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Drawn to demolition derbies

The object of a demolition derby is simple: Keep crashing into other cars until yours is the last one running.

It’s much like bumper cars – only with real steel and gas-powered engines – and for decades it has been a popular attraction at county fairs and racetracks across the country.

“It’s a pretty big rush,” said photographer Drew Anthony Smith, who witnessed his first demolition derby last month in Platte City, Missouri, just outside Kansas City.

It’s also surprisingly safe, he said.

“The drivers wear neck braces and they have their cars reinforced. They have safety there,” said Smith, a free-lance photographer based in Austin, Texas. “The night I was shooting, I think three cars caught on fire, but everyone was OK.”

Firefighters are on hand to extinguish any flames caused by the wrecks, but there are plenty of other safety measures in place.

The dirt track, for example, is watered down to keep cars from building up too much speed. There is a ditch built around the perimeter of the track, keeping the cars far away from the spectators. And there’s also quite a bit of work that goes into getting the cars ready for the event.

Smith spent days in the garage with two brothers, Cody and Brett Poos, as they made changes to their cars to keep them safe – and competitive.

“They weld in reinforcement bars inside the car ... and then they do other little modifications to make sure they won’t get taken out early,” Smith said. “They know certain spots to weld and push metal up so it won’t interfere with the tires if they get hit really hard. They customize the bumpers and bend them in.”

Gas tanks are also moved to the inside the car so they won’t be as vulnerable to collisions, Smith said.

“It's such a mess; they’re just tearing guts out of the car,” he said. “You can kind of see in the garage how there's just stuff everywhere, seats and parts.”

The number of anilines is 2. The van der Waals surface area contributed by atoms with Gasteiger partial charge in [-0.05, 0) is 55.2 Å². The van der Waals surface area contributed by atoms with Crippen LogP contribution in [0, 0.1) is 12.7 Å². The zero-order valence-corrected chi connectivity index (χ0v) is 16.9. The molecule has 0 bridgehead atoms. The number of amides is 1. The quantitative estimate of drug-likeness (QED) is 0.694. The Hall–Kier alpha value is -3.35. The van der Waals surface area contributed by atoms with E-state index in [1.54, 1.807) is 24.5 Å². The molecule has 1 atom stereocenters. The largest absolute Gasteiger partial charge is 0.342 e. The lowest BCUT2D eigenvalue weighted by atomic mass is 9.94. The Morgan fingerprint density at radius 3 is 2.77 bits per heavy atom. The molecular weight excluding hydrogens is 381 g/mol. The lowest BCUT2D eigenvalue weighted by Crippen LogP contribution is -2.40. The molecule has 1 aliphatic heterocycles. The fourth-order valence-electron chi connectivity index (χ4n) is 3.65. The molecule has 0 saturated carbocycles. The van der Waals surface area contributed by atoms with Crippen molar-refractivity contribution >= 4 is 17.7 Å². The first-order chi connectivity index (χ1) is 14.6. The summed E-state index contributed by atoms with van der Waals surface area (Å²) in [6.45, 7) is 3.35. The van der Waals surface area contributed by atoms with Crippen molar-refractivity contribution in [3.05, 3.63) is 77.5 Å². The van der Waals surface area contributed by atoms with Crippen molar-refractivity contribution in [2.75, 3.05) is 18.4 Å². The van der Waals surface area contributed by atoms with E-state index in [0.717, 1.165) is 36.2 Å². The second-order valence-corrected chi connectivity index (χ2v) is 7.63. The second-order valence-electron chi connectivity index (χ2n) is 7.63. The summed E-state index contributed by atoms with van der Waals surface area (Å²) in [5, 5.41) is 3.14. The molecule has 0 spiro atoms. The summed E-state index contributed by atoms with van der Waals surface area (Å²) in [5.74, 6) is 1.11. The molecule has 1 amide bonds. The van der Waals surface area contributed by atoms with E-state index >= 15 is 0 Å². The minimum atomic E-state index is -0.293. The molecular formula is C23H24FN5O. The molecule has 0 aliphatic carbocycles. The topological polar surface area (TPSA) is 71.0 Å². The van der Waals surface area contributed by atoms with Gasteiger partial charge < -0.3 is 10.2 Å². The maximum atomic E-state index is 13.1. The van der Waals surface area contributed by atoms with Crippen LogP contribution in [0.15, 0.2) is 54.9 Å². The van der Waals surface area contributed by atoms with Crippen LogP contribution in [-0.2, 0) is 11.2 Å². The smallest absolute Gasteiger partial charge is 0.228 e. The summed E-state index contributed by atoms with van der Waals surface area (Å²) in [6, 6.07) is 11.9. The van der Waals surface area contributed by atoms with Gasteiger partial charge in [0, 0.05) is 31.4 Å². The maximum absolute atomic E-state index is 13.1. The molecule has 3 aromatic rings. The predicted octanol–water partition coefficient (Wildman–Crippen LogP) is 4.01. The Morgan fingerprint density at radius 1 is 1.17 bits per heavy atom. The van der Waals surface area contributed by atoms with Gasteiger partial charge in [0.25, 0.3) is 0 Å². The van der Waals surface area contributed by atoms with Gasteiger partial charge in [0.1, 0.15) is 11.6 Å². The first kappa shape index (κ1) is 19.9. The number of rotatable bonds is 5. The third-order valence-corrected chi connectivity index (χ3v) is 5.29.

The Poos brothers have been competing in demolition derbies for the last four years, starting when they were 16, Smith said.

“They were awesome to hang out with and talk to - just Midwestern guys that love to ride four-wheelers and do demolition derby and hunt deer,” he said.

The brothers get their cars from auctions at an average price of $500-$1,000, Smith said.

“They were saying older guys, some veterans, will actually have like $20,000 of specialized gear to put into their cars,” Smith said. “But what these kids are doing is just the pure stock. Just the basics. Just putting a simple starter in, gas tank, and protecting it as much as they can. Maybe a cage inside. That's all they do. But some guys get pretty serious about it.”

Derby night was a big draw this year at the Platte County Fair, which was celebrating its 150th anniversary. Platte City is a small town with a population of less than 5,000, and many of the drivers were well-known to the crowd.

“I don’t know if you’d say (the drivers) were like heroes to them, but they really did have people they would root for,” Smith said.

There were separate derbies for different classes of cars. Most lasted about 10 minutes, but some went longer once it got down to two cars.

There aren’t many rules, but there is strategy involved.

“You want to use your back end to hit people,” Smith said. “You want to save your front end, because that's where your engine is.

“So a lot of the time, a lot of the action is them trying to get into a position where they can slam it into reverse and bump into someone. ... They're going for hits in reverse and then they try and like maneuver around to get into a position where their front is protected. Then they go back and hit someone.”

The winners get trophies and prize money, the latter of which inspires some drivers to tour the region to compete in other derbies.

But demolition derby really isn’t about the cash, Smith learned.

“Building the cars is just as much fun as smashing them,” he said. “It's a community thing, it's fun. They’re guys who like to play with machines and build things.”

- Kyle Almond, CNN